9.4 Religious/Cultural Barriers

While Indonesia remains a secular state, over 80% of the population is Muslim, which means that significant cultural and religious barriers to female workforce participation still exist. The country has some of the lowest female workforce participation rates in the East and Southeast Asian region, and this therefore is a significant barrier to the hiring of foreign female workers in Indonesia.

10. Risks

10.1 Sovereign Credit Ratings


Rating (Outlook)Rating Date
Moody's
Ba3 (Stable)13/04/2018
Standard & Poor'sBBB- (Stable)19/05/2017
FitchBBB (Stable)20/12/2017

Source: Moody's, Standard & Poor's, Fitch Ratings

10.2 Competitiveness and Efficiency Indicators


World Ranking
201620172018
Ease of Doing Business Index
109 /189
91 /190
72 /190
Ease of Paying Taxes Index
115 /189
104 /190114 /190
Logistics Performance Index
63 /160
N/AN/A
Corruption Perception Index
90 /176
96 /180N/A
IMD World Competitiveness48 /6142 /63N/A

Source: World Bank, IMD, Transparency International

10.3 BMI Risk Indices


World ranking
201620172018
Economic Risk Index Rank37/202
Short-Term Economic Risk Score68.1
68.1
70.6
Long-Term Economic Risk Score67.9
68.5
69
Political Risk Index Rank95/202
Short-Term Political Risk Score72.9
72.9
71.5
Long-Term Political Risk Score67.9
68.5
69
Operational Risk Index Rank84/201
Operational Risk Score52.2
52.2
52.7

Source: BMI Research

10.4 BMI Political and Economic Risk Indices

BMI Risk Summary - Q2 2018

POLITICAL RISK
Indonesia's long-term political outlook is hampered by weak government spending limiting, high levels of poverty and a heterogeneous society.

ECONOMIC RISK
Indonesia's short-term economic risk is constrained by an inefficient tax system and reliance on resource revenue.

OPERATIONAL RISK
Persistent underinvestment in infrastructure and pervasive corruption remain crucial obstacles to improving the operational risk outlook, and these issues must be addressed if Indonesia is to succeed in attracting much-needed foreign investment. Indonesia's labour market is beset by challenges including strict regulations as well as poor educational attainment impact.

Graph: Indonesia short term political risk index
Graph: Indonesia short term political risk index
Graph: Indonesia long term political risk index
Graph: Indonesia long term political risk index
Graph: Indonesia short term economic risk index
Graph: Indonesia short term economic risk index
Graph: Indonesia long term economic risk index
Graph: Indonesia long term economic risk index

10.5 BMI Operational Risk Index


Operational RiskLabour Market RiskTrade and Investment RiskLogistics RiskCrime and Security Risk
Indonesia Score52.7
51.5
53.9
57.6
47.8
East and Southeast Asia Average55.3
56.5
55.7
54.4
54.7
East and Southeast Asia Position (out of 18)11
12
10
8
11
Asia Average48.9
50.6
47.7
47.1
50.0
Asia Position (out of 35)11
14
10
10
19
Global Average49.8
49.8
50.0
49.3
49.9
Global Position (out of 201)84
90
84
62
102

Note: 100 = Lowest risk; 0 = highest risk
Source: BMI Operational Risk Index

Graph: Indonesia vs global and regional averages
Graph: Indonesia vs global and regional averages
Country
Operational Risk Index
Labour Market Risk Index
Logistics Risk IndexTrade and Investment Risk IndexCrime and Secruity Risk Index
Singapore82.9
 77.874.7
89.9
89.3
Hong Kong
 81.2 71.2 75.9 88.589
Taiwan 74.8 66.4 77.9 74.380.7
South Korea 70.3 63.5 78.1 67.572
Malaysia 68.3 61.6 75.4 73.562.5
Macau 62.2 64.2 50.5 66.967.3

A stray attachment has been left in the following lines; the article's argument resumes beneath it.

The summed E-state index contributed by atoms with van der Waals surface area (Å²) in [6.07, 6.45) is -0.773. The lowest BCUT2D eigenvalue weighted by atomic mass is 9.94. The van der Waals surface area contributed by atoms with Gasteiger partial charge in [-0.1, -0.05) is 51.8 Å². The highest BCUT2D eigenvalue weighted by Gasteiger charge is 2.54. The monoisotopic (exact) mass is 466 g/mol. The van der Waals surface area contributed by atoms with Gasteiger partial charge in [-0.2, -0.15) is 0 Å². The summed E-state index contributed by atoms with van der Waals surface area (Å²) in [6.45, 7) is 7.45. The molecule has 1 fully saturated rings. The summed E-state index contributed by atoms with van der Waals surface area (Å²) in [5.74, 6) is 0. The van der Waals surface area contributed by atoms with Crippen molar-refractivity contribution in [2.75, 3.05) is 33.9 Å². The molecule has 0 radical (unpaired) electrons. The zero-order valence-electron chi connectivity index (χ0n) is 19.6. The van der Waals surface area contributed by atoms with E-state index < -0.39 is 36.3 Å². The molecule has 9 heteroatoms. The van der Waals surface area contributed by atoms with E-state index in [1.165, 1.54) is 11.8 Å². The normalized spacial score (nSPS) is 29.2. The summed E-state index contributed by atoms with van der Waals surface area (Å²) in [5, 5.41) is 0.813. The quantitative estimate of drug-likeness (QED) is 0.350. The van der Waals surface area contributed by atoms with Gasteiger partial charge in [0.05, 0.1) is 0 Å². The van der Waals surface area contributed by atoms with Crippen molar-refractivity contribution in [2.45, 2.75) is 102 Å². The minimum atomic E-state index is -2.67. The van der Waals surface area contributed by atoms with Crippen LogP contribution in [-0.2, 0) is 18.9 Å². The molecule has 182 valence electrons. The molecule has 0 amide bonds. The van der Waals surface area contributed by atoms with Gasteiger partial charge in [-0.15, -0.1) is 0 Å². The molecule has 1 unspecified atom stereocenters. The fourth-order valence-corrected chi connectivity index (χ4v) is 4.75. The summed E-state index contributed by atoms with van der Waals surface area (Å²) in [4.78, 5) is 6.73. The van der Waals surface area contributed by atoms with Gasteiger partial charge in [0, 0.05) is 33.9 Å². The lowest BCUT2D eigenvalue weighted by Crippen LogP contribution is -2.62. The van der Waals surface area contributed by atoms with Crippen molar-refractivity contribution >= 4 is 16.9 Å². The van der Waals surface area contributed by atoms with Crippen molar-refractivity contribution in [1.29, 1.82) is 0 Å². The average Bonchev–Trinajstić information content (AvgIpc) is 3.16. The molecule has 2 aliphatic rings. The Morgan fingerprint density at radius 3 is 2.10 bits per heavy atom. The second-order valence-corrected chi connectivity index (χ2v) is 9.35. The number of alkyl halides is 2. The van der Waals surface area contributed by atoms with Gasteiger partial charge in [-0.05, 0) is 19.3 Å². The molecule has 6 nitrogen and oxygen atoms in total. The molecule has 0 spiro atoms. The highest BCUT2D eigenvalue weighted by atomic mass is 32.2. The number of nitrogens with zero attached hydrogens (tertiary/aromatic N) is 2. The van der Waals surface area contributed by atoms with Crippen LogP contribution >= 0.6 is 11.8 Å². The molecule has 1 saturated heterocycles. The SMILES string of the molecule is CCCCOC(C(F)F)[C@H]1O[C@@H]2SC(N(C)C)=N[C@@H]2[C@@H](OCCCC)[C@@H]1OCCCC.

Brunei Darussalam 60.2 62.8 53 57.267.7
Thailand 59.1 56.7 68.2 65.246.2
China 56.6 53.9 65.8 52.254.3
Vietnam 53.7 52.6 54.5 55.552.1
Indonesia 52.7 51.5 57.6 53.947.8
Mongolia 51.5 57.8 41.9 52.453.7
Philippines 44.1 51.3 44.6 47.333.4
Cambodia 42.646.7
 37.9 4640
Laos 39.2 44.2 36 3838.3
North Korea 32.7 49.6 29.6 20.331.2
Timor-Leste 32.2 40.5 28 26.633.8
Myanmar 32.1 45.5 29.5 28.225.4
Regional Averages55.3
56.5
54.4
55.7
54.7
Emerging Markets Averages46.8
48
45.8
45.5
46.1
Global Markets Averages49.8
49.8
49.3
50
49.9

Note: Higher Score = Lower Risk
Source: BMI Operational Risk Index

11. Hong Kong Connection

11.1 Hong Kong’s Trade with Indonesia

Graph: Major export commodities to Indonesia (2017)
Graph: Major export commodities to Indonesia (2017)
Graph: Major import commodities from Indonesia (2017)
Graph: Major import commodities from Indonesia (2017)
Graph: Merchandise exports to Indonesia
Graph: Merchandise exports to Indonesia
Graph: Merchandise imports from Indonesia
Graph: Merchandise imports from Indonesia
Graph: Merchandise imports, Poland
 

2017
Growth rate(%)
Number of Indonesia residents visiting Hong Kong482,022
3.8
Number of Indonesians residing in Hong Kong171,928
N/A

Source: Hong Kong Tourism Board, Hong Kong Immigration Department


2017
Growth rate(%)
Number of East Asia and South Asia residents visiting Hong KongN/AN/A
Number of East Asia and South Asians residents in Hong Kong2,784,870
N/A


11.2 Commercial Presence in Hong Kong


2016
Growth rate(%)
Number of Indonesian companies in Hong KongN/AN/A
- Regional headquarters
- Regional offices
- Local offices

Source: Hong Kong Census & Statistics Department

11.3 Treaties and agreements between Hong Kong and Indonesia

  • Double Taxation Avoidance Agreements (DTAs)
  • Air Services Agreements and Air Services Transit Agreements
  • Mutual Legal Assistance Agreements
  • Surrender of Fugitive Offenders Agreements

Source: Hong Kong Department of Justice

11.4 Chamber of Commerce (or Related Organisations) in Hong Kong

The Indonesia-Hong Kong Business Association
The Indonesia-Hong Kong Business Association (IDHKBA) is based in Indonesia

Address: World Trade Centre 2, 19th Floor, Jalan Jenderal Sudirman Kav 29-31, Jakarta Selatan, 12920, Indonesia

Source: Directory of Hong Kong Trade and Industrial Organisations, Hong Kong Trade and Industry Department

Indonesia Consulate in Hong Kong
Address: 127 - 129 Leighton Road, 6-8 , Keswick Street, Causeway Bay, Hong Kong
Email: info@cgrihk.com
Hours of Business: Monday to Friday, 9:30 a.m. - 4:30 p.m.
Consul General: Mr. Teguh Wardoyo
Tel: (852) 3651 0200
Fax: (852) 2895 0139
URL: www.kemlu.go.id/hongkong/en/default.aspx

Source: Hong Kong Protocol Division of Government Secretariat

11.5 Visa Requirements for Hong Kong Residents

  • Visa upon arrival valid for 30 days

Source: Visa on Demand

Content provided by Picture: BMI Research